San Diego

San Diego's 1904 FC Debut Delayed

New pro soccer team will not start inaugural NASL season in March

San Diego’s newest professional soccer team is going to have to wait for a while to play its first game … if it gets to play any games at all.

1904 FC is set to join to the North American Soccer League and was scheduled to have its first match in March. But the NASL is involved in a legal battle with the U.S. Soccer Federation so the league has decided to postpone the start of the 2018 season. It’s now hoping to play its season during the global soccer schedule (anywhere in the window between August 11, 2018 and June 1, 2019).

The sticking point involves the status of the North American Soccer League, which has previously played with second-division status, the highest level of minor league soccer. U.S. Soccer decided not to renew that status so the NASL filed a lawsuit to have the status reinstated.

A ruling on that case has not yet been made and with the start of the season looming the NASL decided to push the start of the season back. If they lose the case and their second-division status there is the possibility that the NASL could continue as a lower division or an independent league. 1904 FC would also have the option to join another league.

What does this mean for the proposed 10,000-seat stadium 1904 FC plans to build in Oceanside, a facility it would move in to for the 2019 season? A spokesperson for the club told NBC 7 SportsWrap "Regardless of the decisions that have been made our stadium operations in Oceanside for 2019 are in full speed and unaffected."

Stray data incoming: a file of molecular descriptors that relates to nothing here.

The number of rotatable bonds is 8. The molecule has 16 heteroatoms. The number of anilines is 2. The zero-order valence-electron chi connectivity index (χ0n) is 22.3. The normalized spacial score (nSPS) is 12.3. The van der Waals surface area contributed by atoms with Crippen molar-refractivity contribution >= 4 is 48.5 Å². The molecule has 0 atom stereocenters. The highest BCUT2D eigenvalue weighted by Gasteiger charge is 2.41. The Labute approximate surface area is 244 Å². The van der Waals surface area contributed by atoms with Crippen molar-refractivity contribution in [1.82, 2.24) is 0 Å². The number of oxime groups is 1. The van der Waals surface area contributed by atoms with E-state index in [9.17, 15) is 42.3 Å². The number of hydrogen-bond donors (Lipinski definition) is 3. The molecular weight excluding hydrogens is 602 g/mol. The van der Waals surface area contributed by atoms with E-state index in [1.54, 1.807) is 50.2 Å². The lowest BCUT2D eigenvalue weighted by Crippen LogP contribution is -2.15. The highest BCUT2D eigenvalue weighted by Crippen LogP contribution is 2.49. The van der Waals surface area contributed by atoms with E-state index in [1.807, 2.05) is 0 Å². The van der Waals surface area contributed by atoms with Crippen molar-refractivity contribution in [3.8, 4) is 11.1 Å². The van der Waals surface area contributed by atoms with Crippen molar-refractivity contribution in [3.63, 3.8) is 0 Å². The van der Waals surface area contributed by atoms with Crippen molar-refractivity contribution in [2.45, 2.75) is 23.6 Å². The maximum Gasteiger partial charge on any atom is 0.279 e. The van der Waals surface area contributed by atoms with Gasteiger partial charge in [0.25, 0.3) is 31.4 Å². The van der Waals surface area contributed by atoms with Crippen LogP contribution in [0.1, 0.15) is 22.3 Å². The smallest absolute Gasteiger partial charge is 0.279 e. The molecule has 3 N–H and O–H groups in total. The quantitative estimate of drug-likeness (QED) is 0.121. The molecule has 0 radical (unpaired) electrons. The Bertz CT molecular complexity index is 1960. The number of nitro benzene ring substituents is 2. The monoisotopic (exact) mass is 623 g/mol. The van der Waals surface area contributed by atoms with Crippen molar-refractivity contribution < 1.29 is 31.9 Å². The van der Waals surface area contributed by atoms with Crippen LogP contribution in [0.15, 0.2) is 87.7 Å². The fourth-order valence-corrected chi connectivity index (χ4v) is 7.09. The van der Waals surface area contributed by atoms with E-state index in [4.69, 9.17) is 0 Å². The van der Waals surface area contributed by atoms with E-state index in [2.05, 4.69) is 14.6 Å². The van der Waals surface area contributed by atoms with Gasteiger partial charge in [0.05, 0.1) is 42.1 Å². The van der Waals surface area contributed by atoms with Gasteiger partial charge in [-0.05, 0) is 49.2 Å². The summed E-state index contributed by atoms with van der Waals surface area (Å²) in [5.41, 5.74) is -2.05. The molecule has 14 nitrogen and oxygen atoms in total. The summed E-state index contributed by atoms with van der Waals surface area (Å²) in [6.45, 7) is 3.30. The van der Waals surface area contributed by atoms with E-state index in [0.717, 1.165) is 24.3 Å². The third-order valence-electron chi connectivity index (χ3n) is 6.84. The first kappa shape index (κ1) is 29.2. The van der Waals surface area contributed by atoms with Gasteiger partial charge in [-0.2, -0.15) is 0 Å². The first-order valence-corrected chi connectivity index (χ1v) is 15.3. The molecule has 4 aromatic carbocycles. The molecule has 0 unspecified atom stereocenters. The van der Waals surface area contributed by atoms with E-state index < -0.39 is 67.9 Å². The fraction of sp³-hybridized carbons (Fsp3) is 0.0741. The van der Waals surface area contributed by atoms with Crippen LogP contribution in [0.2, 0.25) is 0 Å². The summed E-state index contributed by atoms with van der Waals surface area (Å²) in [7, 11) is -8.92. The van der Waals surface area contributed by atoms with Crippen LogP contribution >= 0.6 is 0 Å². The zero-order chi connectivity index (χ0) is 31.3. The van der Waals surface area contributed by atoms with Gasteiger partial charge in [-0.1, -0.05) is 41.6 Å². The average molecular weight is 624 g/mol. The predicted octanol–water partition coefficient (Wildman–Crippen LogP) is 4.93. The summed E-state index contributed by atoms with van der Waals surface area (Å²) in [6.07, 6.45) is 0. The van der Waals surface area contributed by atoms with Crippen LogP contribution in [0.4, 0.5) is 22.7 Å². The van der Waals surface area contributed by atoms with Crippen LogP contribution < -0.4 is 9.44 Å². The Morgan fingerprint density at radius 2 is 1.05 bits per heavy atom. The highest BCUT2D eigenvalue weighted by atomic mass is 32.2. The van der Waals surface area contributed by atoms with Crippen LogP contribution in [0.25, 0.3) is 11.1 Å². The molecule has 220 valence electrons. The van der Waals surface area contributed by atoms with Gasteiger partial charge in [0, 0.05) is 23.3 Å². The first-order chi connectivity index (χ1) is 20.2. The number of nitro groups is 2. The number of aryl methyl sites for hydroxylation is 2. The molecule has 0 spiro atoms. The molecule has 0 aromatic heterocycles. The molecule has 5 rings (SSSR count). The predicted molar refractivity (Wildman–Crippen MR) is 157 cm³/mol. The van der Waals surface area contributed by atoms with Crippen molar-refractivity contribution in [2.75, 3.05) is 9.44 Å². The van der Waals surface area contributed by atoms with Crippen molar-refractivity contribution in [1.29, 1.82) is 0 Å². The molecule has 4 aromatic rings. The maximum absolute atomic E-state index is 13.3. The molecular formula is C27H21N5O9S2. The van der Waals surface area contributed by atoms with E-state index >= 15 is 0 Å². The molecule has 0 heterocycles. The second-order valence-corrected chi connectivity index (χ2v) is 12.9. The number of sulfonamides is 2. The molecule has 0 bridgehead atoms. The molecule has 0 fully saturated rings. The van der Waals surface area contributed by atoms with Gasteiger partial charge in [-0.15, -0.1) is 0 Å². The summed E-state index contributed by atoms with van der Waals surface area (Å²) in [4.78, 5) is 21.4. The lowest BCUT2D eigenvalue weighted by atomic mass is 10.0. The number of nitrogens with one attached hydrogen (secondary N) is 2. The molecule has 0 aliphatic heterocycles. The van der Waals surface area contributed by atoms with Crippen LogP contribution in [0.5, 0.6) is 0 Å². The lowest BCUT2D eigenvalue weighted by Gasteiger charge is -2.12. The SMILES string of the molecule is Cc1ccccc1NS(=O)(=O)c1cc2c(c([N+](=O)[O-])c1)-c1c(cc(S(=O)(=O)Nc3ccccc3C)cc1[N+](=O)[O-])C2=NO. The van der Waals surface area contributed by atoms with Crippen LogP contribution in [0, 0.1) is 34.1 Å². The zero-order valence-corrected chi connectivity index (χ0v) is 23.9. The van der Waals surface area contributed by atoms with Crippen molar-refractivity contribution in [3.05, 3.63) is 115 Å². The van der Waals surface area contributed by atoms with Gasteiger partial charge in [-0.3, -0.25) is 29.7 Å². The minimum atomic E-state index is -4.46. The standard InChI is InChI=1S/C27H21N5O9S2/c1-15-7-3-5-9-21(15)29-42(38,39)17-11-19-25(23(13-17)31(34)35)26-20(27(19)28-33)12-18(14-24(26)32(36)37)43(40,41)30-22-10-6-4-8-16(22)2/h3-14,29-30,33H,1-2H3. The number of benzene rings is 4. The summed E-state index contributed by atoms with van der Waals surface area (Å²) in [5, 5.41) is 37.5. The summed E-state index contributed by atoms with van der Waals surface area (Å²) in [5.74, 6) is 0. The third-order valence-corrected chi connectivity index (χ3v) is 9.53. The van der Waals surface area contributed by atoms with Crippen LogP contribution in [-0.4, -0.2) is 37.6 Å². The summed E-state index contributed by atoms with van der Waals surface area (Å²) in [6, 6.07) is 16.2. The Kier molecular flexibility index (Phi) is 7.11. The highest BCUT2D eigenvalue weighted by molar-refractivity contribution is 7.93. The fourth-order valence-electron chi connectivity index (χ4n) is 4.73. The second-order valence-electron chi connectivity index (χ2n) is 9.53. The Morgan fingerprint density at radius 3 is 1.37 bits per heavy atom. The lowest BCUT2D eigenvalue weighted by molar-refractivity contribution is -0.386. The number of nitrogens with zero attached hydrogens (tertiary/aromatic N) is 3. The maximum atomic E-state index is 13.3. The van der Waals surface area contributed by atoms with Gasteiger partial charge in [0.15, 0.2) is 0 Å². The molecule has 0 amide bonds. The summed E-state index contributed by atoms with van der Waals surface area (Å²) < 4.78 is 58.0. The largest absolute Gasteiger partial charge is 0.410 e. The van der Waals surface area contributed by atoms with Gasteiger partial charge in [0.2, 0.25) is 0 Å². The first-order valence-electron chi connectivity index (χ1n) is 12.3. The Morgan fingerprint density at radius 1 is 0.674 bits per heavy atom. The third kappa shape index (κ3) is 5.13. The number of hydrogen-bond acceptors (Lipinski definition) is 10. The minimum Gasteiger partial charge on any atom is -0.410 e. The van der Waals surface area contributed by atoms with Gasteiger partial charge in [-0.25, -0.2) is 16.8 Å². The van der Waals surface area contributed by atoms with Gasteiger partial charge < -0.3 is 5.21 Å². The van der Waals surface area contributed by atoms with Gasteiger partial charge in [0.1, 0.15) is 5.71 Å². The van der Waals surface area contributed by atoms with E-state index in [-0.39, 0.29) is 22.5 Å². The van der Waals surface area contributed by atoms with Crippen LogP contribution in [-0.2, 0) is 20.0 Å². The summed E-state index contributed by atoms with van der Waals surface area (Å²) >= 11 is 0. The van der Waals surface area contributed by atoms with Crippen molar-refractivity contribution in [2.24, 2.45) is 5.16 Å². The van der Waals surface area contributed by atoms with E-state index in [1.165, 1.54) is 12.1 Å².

For the 2018 season the club had planned on using USD’s Torero Stadium for its inaugural campaign but that was when it was going to play from March through the summer. Moving the season back to the fall will conflict with the Toreros football and soccer programs but 1904 FC President Bob Watkins says USD is still willing to work with the club to host as many events as possible.

"The people at USD have been fantastic to work with through this," said Watkins. "They've offered to work through their schedule to see what dates they could provide us for competition."

Depending on if and when the lawsuit is resolved the NASL may not give 1904 FC the full complement of 10-plus home games, instead falling in the range of four to six home games.

In the meantime Watkins says the club may use some of the dates they have already reserved Torero Stadium for events such as guest games or youth soccer camps.

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